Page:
The Examination Under Oath

The EUO Is a Serious and Important Part of the Insurer’s Investigation

The following is an excerpt from my new book available at Amazon.com: “The InsuranceProduct Details Examination Under Oath.”

Contrary to the Belief of Lawyers for the Insured, the EUO  Is Not an Adversary Proceeding like a Deposition in a Lawsuit.

The EUO is an investigative tool made available to the insurer. It allows the insurer to delve deeply and under oath into all aspects of the policy and the loss. The testimony to be elicited is not constrained by rules of discovery or the Codes of Civil Procedure.

The only restraint on the EUO is reasonableness. Unlimited questions are allowed. Only totally irrelevant and unreasonable questions dealing with facts completely outside the policy, its acquisition or the loss are not favored.

Irrelevant questions are tolerated if there is any possibility the question may lead to an inquiry about facts relevant to the policy or claim. In fact, there are no questions that are irrelevant in an EUO since each question may lead to more important information that could never have been learned about had not a foundation been laid by questions that appear, on their face, to be irrelevant. Since there are no rules for the taking of the EUO any question asked is important and must be answered.

In Ram v. Infinity Select Ins., 807 F.Supp.2d 843 (2011), during the investigation of the insured’s claim, the plaintiff produced limited records. Where an insurer has reason to suspect fraud in relation to a theft claim, inquiries into the insured’s financial status are relevant and material, and a refusal to answer questions on that subject constitutes a material breach of the insurance contract. Plaintiff refused to discuss his 2008 income at his EUO, and much of the income and employment information that he was willing to provide throughout the investigation of his claim is admittedly false. The Court found that Plaintiff’s failure to answer income questions constitutes a breach of the duty to cooperate, and no reasonable juror could find otherwise.

In Deguchi v. Allstate Ins. Co., Not Reported in F.Supp.2d, 2008 WL 1780271 (D.Hawai’I, 2008) a case where Plaintiffs’ testimony raised even more questions of possible motive, Plaintiffs prevented Allstate from further investigating and determining coverage under the Policy. Specifically, Deguchi refused to submit to a further EUO, and Plaintiffs’ attorney limited Scalas’ EUO to questions on the Princess Natasha, her loss, the two crew aboard her at the time of the loss, and her value. Under the specific circumstances of this case, the court found that Allstate’s requests for EUOs were reasonable as a matter of law. Deguchi, by refusing to allow a second EUO, and Scalas, by refusing to answer even basic questions, breached Plaintiffs’ duty under the Policy to “submit to examinations under oath” as reasonably required by Allstate. Because Plaintiffs’ refusal prevented Allstate from determining coverage under the Policy, Allstate had no duty to pay Plaintiffs under the Policy.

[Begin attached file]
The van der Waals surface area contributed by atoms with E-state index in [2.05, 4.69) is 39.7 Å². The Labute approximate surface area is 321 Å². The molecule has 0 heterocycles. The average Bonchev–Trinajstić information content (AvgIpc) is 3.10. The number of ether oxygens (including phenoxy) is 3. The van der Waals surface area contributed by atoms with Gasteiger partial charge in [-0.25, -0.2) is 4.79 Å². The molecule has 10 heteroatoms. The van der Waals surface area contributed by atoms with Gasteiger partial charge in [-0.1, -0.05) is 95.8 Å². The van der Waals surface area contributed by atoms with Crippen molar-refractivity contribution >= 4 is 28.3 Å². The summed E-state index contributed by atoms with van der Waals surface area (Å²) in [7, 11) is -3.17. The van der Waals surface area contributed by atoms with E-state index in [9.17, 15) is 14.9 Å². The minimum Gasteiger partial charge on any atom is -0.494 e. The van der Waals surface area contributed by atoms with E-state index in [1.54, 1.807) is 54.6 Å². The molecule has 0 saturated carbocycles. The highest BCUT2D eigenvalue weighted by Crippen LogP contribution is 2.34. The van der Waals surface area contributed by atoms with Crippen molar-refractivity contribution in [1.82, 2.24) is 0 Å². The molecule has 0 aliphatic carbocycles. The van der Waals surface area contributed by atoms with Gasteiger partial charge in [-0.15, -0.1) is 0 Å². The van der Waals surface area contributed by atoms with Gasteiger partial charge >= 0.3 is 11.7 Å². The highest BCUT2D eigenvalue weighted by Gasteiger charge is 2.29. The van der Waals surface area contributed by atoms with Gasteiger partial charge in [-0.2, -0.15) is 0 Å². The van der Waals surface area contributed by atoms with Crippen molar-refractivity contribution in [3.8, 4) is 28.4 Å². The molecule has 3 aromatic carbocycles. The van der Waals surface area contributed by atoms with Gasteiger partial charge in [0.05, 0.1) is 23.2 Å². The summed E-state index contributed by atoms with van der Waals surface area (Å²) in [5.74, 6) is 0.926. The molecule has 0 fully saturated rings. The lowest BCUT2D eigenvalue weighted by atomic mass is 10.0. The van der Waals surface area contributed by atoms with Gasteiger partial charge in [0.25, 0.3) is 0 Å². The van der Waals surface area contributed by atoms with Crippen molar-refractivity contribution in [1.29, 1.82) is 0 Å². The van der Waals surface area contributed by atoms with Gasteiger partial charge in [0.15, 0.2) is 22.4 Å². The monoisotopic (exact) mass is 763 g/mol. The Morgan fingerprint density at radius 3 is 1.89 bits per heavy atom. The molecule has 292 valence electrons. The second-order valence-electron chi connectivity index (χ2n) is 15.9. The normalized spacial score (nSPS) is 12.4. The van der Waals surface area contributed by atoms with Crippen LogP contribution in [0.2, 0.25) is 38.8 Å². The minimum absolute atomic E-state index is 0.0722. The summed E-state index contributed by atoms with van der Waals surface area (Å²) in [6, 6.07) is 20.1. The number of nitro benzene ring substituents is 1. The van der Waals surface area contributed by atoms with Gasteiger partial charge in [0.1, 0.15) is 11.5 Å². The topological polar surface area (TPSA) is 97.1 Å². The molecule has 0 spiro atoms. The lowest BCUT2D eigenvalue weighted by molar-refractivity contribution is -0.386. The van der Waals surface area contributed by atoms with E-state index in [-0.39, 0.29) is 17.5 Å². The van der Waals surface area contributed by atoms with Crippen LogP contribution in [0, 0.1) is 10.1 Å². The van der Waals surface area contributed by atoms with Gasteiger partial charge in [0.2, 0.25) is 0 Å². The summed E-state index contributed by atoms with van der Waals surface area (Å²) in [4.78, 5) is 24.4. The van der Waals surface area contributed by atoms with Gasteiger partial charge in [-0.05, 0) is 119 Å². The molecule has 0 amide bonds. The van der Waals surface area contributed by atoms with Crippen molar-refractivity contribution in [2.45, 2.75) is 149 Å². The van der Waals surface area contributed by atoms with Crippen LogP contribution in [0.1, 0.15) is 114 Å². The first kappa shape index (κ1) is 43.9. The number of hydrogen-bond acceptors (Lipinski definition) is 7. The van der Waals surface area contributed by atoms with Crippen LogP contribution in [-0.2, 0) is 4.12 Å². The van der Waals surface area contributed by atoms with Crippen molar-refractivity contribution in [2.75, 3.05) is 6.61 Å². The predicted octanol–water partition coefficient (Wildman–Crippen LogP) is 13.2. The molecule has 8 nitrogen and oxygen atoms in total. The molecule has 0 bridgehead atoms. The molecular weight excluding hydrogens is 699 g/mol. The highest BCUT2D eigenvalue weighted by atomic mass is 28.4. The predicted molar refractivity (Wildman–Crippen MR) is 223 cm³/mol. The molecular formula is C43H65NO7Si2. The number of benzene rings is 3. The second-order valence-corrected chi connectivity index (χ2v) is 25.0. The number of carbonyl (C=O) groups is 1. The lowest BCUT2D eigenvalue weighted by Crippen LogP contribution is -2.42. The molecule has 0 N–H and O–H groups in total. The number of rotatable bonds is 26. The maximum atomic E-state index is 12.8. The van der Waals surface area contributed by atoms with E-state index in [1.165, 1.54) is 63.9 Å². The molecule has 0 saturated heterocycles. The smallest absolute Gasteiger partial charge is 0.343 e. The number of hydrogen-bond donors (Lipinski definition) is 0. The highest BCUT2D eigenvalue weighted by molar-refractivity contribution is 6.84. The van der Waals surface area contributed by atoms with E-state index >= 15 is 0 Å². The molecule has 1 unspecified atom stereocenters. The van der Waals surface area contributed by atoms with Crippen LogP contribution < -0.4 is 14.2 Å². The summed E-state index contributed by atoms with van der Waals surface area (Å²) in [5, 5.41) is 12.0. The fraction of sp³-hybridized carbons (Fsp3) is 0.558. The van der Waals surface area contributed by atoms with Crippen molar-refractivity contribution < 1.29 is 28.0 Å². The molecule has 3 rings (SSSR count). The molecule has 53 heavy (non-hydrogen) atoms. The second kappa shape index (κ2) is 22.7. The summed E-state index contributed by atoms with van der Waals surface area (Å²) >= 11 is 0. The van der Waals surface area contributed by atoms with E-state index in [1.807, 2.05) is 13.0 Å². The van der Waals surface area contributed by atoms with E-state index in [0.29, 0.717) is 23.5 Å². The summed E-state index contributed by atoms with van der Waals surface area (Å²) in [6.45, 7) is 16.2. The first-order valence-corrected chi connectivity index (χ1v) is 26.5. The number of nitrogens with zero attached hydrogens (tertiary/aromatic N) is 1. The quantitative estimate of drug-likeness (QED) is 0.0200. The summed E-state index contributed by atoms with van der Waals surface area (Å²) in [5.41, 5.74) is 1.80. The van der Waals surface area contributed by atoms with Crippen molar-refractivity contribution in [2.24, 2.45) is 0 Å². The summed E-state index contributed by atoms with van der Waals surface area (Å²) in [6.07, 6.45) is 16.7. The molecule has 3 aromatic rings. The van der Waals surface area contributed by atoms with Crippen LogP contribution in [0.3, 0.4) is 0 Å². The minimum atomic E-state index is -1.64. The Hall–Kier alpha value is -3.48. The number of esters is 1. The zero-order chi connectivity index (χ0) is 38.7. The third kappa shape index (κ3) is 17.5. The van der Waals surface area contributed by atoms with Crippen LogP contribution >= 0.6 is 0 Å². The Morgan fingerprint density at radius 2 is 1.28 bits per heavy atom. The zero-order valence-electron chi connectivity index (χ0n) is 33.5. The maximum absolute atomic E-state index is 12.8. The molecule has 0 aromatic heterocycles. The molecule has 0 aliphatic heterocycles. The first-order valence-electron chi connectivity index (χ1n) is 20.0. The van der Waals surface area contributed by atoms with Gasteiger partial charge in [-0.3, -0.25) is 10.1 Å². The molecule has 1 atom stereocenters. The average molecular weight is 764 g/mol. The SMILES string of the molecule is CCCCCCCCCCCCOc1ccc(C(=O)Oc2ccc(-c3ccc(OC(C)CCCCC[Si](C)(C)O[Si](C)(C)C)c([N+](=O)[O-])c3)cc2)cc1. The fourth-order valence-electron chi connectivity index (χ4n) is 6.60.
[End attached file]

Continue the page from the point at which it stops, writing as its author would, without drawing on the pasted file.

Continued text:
Similarly, in Powell v. United States Fid. & Guar. Co., 88 F.3d 271 (4th Cir.1996), the insureds’ home was destroyed by fire. Under their homeowners’ insurance policy, the insureds were required to “submit to questions under oath and sign and swear to them.” Powell, 88 F.3d at 272. During the EUO, the insureds refused to answer several questions and “to turn over financial and other documents,” claiming that an EUO did not permit the insurer to “delve into financial or other information relating to the [insureds’] possible motives to intentionally set the fire … but … [was] instead limited … to an examination relating to the existence and extent of loss under the policy.” The United States Court of Appeals for the Fourth Circuit disagreed, stating that an EUO “encompasses investigation into possible motives for suspected fraud.” Concluding that the EUO “is not restricted to amount of loss, but the insurer has the right to examine the insured and his witnesses as to any matter material to the insurer’s liability and the extent thereof.” Therefore, in Phillips v. Allstate Indemn. Co., 156 Md.App. 729, 848 A.2d 681 (2004) and Lindsey v. State Farm Fire and Cas. Co., Not Reported in F.Supp.2d, 2000 WL 1597763 (D.Md., 2000) under the facts and circumstances of the case, the refusal to answer questions about his financial circumstances during the EUO violated the terms of the policy and constituted a failure to cooperate.

In Michigan, in the context of a homeowner’s insurance policy, that the remedy for failing to comply with a requirement to submit to an EUO is dismissal of the insured’s action. Thomson v. State Farm Ins. Co., 232 Mich.App. 38, 45, 592 N.W.2d 82 (1998); Yeo v. State Farm Ins. Co., 219 Mich.App. 254, 257, 555 N.W.2d 893 (1996). The court saw no reason to distinguish between a valid EUO in a homeowner’s insurance policy and a valid EUO in a policy providing uninsured motorist benefits. An insurance policy is much the same as any other contract; it is an agreement between the parties. Because the no-fault statute does not require uninsured motorist benefits, there is no public policy against enforcing the EUO provision in this context, and we must honor the intent of the parties’ contract. [Cruz v. State Farm Mut. Auto. Ins. Co., 241 Mich.App. 159, 614 N.W.2d 689 (2000)].

The EUO  Should Be Required by an Insurer:

■          When the insured has insufficient documentary evidence to prove his loss.

■          When the insured refuses to cooperate in the investigation of the insurer.

■          When the insured is unable to present documentary evidence in support of his or her claim.

■          When the Insured needs help proving his or her loss.

■          When the insurer has no other means of “cross examining” the proof of loss  submitted by the insured.

■          When the insurer witnesses a fraudulent claim is being attempted.

The list of reasons for requiring an EUO are not the only reasons but a small list of potential reasons for an EUO.